A Pathetic Attempt to Re-Write History
By Jim Miller
Recently UT-San Diego sat down with San Diego Regional Chamber of Commerce CEO Jerry Sanders for an interview so he could lay out the Chamber’s “new” aggressive political action plan.
During the course of the interview Sanders was steadfast in his insistence that the Chamber exists to respond to the mythic hegemony of labor in San Diego politics.
For instance, when discussing the perceived need for the recent referendums on affordable housing, the Barrio Logan plan, and the minimum wage and earned sick days ordinance he explained:
We’re consistently fighting with labor and labor has always been good at this. They have a steady funding source coming in and I think we’ve convinced business that we can be effective with less money, but we need to be together on all these issues. So that’s really what all this is about right now. In our repositioning, we’ll be telling chamber members and non-chamber members that as we move forward it’ll be more in these areas, very aggressive political clout, working with the folks in the office, but when we have folks in office who are going to go in a different direction, we’ll make sure that the citizens of San Diego get an opportunity to weigh in on those issues.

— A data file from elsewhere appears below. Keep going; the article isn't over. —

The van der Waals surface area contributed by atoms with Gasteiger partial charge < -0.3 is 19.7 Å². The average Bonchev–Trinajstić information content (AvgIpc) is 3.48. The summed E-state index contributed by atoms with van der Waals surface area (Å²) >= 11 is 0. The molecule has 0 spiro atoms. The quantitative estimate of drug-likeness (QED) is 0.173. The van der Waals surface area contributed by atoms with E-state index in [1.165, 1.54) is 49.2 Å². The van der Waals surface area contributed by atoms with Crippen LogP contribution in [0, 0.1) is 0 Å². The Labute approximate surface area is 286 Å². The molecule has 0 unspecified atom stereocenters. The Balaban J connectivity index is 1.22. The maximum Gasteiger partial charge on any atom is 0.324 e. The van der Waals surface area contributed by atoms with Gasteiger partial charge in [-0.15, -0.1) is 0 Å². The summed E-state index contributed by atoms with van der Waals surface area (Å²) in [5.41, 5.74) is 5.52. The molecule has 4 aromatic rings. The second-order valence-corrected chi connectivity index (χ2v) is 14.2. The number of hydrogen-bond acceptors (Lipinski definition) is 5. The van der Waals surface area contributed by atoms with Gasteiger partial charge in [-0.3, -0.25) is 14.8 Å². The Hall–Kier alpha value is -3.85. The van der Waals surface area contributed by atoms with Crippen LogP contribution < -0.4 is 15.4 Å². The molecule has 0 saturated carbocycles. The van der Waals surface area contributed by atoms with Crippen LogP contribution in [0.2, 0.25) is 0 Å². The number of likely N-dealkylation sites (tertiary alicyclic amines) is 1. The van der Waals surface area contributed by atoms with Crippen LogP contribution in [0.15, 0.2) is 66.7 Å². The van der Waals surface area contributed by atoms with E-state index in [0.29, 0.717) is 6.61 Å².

Understand, of course, that your “weighing in” during the elections that put the City Council in office to govern doesn’t really count when your elected government takes actions not duly approved of by the Chamber. And know too that the fact that most people approve of the minimum wage and earned sick days ordinance by a large margin in the polls is also clearly a deeply undemocratic phenomenon that needs to be corrected by CEO Sanders and friends.